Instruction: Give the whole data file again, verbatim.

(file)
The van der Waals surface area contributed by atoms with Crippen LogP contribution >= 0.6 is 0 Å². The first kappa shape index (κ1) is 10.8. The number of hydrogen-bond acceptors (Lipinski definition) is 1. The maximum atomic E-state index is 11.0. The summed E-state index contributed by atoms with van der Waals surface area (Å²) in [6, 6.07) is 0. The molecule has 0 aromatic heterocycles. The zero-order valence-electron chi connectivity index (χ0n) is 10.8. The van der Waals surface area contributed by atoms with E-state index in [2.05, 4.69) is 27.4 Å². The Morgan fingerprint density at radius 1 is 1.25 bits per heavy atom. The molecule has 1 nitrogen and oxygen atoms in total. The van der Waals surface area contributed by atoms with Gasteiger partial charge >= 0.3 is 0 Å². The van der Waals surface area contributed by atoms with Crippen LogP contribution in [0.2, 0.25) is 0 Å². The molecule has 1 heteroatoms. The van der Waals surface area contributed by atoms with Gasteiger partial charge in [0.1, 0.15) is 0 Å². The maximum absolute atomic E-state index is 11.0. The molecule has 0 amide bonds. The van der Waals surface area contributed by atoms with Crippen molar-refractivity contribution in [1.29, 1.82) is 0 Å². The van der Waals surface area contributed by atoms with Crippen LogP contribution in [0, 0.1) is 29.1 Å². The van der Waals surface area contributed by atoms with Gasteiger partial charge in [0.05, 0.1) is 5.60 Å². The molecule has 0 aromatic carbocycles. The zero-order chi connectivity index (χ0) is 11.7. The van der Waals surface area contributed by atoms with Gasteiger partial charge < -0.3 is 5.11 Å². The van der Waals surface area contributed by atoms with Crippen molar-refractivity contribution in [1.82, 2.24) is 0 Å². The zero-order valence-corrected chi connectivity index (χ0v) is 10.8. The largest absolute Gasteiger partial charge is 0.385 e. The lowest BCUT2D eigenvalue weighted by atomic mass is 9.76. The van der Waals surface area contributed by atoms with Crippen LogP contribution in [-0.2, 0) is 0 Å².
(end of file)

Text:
The van der Waals surface area contributed by atoms with Crippen LogP contribution >= 0.6 is 0 Å². The first kappa shape index (κ1) is 10.8. The number of hydrogen-bond acceptors (Lipinski definition) is 1. The maximum atomic E-state index is 11.0. The summed E-state index contributed by atoms with van der Waals surface area (Å²) in [6, 6.07) is 0. The molecule has 0 aromatic heterocycles. The zero-order valence-electron chi connectivity index (χ0n) is 10.8. The van der Waals surface area contributed by atoms with E-state index in [2.05, 4.69) is 27.4 Å². The Morgan fingerprint density at radius 1 is 1.25 bits per heavy atom. The molecule has 1 nitrogen and oxygen atoms in total. The van der Waals surface area contributed by atoms with Gasteiger partial charge >= 0.3 is 0 Å². The van der Waals surface area contributed by atoms with Crippen LogP contribution in [0.2, 0.25) is 0 Å². The molecule has 1 heteroatoms. The van der Waals surface area contributed by atoms with Gasteiger partial charge in [0.1, 0.15) is 0 Å². The maximum absolute atomic E-state index is 11.0. The molecule has 0 amide bonds. The van der Waals surface area contributed by atoms with Crippen molar-refractivity contribution in [1.29, 1.82) is 0 Å². The van der Waals surface area contributed by atoms with Crippen LogP contribution in [0, 0.1) is 29.1 Å². The van der Waals surface area contributed by atoms with Gasteiger partial charge in [0.05, 0.1) is 5.60 Å². The molecule has 0 aromatic carbocycles. The zero-order chi connectivity index (χ0) is 11.7. The van der Waals surface area contributed by atoms with Gasteiger partial charge < -0.3 is 5.11 Å². The van der Waals surface area contributed by atoms with Crippen molar-refractivity contribution in [1.82, 2.24) is 0 Å². The zero-order valence-corrected chi connectivity index (χ0v) is 10.8. The largest absolute Gasteiger partial charge is 0.385 e. The lowest BCUT2D eigenvalue weighted by atomic mass is 9.76. The van der Waals surface area contributed by atoms with Crippen LogP contribution in [-0.2, 0) is 0 Å².